Smart or not?: Working students balance school with jobs

Co-Social Media Manager/Graphics Editor
Zeke La Mantia

Senior Elsie Baker answers the phone at the host station of Cyrano’s Cafe and Wine Bar in Old Orchard, Wednesday, Sept. 22. Photo by Zeke La Mantia

Being a student nowadays already comes with hardships. Add having a job into the mix, and sometimes life can be overwhelming.

According to Walden University, nearly 30% of high school students are employed including 24 of the 15 year-old freshmen and sophomores who have obtained a workers’ permit from Central Office.

According to Cathy Vespereny, during the months of April-June the applications increase significantly because most students want to work during the summer months.

Jennedy Lombard, college and career counselor for last names L-Z, said, “It depends. In general it’s a good idea for them (students) to work during high school, but if you can’t balance your time and getting your school work done, I would say you probably shouldn’t” about holding a job as a student.

Lombard added, “I think everyone should work before they graduate because working with the general public and answering to a supervisor before college is, in my opinion, smart. I would say that it’s also a good thing to put on your resume (having a job/being employed during your high school career). It shows time management and shows you know how money is earned, and it’s just a nice outlet.”

“I think students who are busy and have full schedules end up being really good students. It (having a job) forces you to focus on your time,” Lombard said.

While there are benefits to being a student worker, there are still downsides. The inability to properly plan can be one of the major issues facing student workers this year. With COVID still rampant in some communities, plans are constantly changing/ getting rescheduled.

Senior Bridget Moehlman has worked at Salt + Smoke for over a year as well as doing theatre her whole life and most recently been in teen shows at The Muny.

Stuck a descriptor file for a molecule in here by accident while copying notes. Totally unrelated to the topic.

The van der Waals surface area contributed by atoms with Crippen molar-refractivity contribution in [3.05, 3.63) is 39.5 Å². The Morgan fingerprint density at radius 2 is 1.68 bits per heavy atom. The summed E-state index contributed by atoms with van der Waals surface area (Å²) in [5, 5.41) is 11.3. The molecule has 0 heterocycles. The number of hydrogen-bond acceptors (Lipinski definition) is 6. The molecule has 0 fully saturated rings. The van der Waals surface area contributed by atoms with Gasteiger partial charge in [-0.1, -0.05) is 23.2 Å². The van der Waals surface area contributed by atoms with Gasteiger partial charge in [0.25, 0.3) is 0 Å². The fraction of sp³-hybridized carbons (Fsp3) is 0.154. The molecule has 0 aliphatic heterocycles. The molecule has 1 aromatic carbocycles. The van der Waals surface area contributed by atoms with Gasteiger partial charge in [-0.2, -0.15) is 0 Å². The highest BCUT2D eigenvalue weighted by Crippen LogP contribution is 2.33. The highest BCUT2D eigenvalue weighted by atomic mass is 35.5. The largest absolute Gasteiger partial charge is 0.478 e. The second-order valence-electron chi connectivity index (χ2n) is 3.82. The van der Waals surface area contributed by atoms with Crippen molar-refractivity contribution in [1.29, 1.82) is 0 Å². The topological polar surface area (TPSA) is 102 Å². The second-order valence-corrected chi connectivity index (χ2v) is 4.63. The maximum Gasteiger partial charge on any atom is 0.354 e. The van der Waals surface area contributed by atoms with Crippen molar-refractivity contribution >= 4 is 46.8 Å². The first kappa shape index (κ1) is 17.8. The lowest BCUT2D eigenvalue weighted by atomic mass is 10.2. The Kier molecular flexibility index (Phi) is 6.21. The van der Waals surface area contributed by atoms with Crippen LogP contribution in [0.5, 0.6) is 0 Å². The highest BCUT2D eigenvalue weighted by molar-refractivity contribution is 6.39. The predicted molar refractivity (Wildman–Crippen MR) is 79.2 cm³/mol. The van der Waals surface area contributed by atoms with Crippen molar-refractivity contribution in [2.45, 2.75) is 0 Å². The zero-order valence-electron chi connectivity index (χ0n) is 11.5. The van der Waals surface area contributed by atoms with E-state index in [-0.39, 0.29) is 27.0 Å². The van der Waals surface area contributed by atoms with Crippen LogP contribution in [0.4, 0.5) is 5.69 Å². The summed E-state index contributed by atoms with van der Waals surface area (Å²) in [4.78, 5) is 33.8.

About how Moehlman manages her time when it comes to her schedule involving The Muny, she said, “Some teachers have not been supportive of me not going home after school. I leave for school at 8 a.m. and don’t get home till 12 a.m. Because of COVID, The Muny schedule and the beginning of the school year overlapped. I’ve been doing both since Aug. 23.”

About her work schedule and if being employed was sometimes overwhelming, Moehlman said, “Actually no, because I only work three times a week and two of the times are on the weekend, so I always have time for schoolwork.”

Moehlman said the second week of school she’d only been in the building four days.
“It’s hard sometimes to be an hourly worker and work with someone (an employer) who doesn’t appreciate the fact that you’re a student and have to sleep. If you’re in a job that doesn’t put you as a student first that can negatively affect your mental health,” Lombard said.

Senior Elsie Baker is a host at Cyranos in Old Orchard and a babysitter.

“I brought my homework to work with me, not because I needed to but because I didn’t wanna have to do it at 11 p.m. when I get off at 10:30 p.m. sometimes,” Baker said, adding that managing school and work is never a huge issue. She just wants better communication between teachers and students to ensure it doesn’t eventually become a huge issue.

“Be flexible with students, especially upperclassmen because there are things going on that we either don’t have the time to share with teachers or don’t want to. Patience is key,” Baker said.

Zeke La Mantia – Social Media Editor

This is Zeke La Mantia’s third year on with Echo publications.  He has earned multiple awards for his photographic contributions.

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